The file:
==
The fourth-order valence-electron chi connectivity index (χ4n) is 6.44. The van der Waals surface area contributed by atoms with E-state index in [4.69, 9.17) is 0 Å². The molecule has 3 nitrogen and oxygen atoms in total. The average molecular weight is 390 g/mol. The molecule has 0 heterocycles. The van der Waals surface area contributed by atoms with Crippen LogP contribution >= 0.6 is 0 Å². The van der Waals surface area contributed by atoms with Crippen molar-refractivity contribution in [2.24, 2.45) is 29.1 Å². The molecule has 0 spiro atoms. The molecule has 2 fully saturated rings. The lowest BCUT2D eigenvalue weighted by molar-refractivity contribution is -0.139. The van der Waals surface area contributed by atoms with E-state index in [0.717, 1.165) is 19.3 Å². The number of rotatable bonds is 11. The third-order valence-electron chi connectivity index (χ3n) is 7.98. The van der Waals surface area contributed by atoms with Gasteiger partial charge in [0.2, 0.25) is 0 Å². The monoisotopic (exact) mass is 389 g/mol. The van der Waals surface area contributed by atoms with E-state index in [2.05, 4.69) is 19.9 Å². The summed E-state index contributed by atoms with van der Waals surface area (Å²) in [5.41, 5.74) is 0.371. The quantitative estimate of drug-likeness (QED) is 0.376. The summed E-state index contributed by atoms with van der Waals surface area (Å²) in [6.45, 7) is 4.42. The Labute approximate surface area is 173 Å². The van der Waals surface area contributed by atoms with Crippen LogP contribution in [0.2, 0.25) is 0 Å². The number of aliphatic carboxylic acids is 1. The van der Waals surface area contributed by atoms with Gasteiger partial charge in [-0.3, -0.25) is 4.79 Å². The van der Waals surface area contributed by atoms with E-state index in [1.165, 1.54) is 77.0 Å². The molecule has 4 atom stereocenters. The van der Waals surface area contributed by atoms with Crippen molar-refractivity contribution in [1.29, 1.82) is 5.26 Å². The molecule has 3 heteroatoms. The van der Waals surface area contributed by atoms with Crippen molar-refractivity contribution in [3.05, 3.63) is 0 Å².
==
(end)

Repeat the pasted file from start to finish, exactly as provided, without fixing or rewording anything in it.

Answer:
The fourth-order valence-electron chi connectivity index (χ4n) is 6.44. The van der Waals surface area contributed by atoms with E-state index in [4.69, 9.17) is 0 Å². The molecule has 3 nitrogen and oxygen atoms in total. The average molecular weight is 390 g/mol. The molecule has 0 heterocycles. The van der Waals surface area contributed by atoms with Crippen LogP contribution >= 0.6 is 0 Å². The van der Waals surface area contributed by atoms with Crippen molar-refractivity contribution in [2.24, 2.45) is 29.1 Å². The molecule has 0 spiro atoms. The molecule has 2 fully saturated rings. The lowest BCUT2D eigenvalue weighted by molar-refractivity contribution is -0.139. The van der Waals surface area contributed by atoms with E-state index in [0.717, 1.165) is 19.3 Å². The number of rotatable bonds is 11. The third-order valence-electron chi connectivity index (χ3n) is 7.98. The van der Waals surface area contributed by atoms with Gasteiger partial charge in [0.2, 0.25) is 0 Å². The monoisotopic (exact) mass is 389 g/mol. The van der Waals surface area contributed by atoms with E-state index in [2.05, 4.69) is 19.9 Å². The summed E-state index contributed by atoms with van der Waals surface area (Å²) in [5.41, 5.74) is 0.371. The quantitative estimate of drug-likeness (QED) is 0.376. The summed E-state index contributed by atoms with van der Waals surface area (Å²) in [6.45, 7) is 4.42. The Labute approximate surface area is 173 Å². The van der Waals surface area contributed by atoms with Crippen LogP contribution in [0.2, 0.25) is 0 Å². The number of aliphatic carboxylic acids is 1. The van der Waals surface area contributed by atoms with Gasteiger partial charge in [-0.3, -0.25) is 4.79 Å². The van der Waals surface area contributed by atoms with E-state index in [1.165, 1.54) is 77.0 Å². The molecule has 4 atom stereocenters. The van der Waals surface area contributed by atoms with Crippen molar-refractivity contribution in [1.29, 1.82) is 5.26 Å². The molecule has 3 heteroatoms. The van der Waals surface area contributed by atoms with Crippen molar-refractivity contribution in [3.05, 3.63) is 0 Å².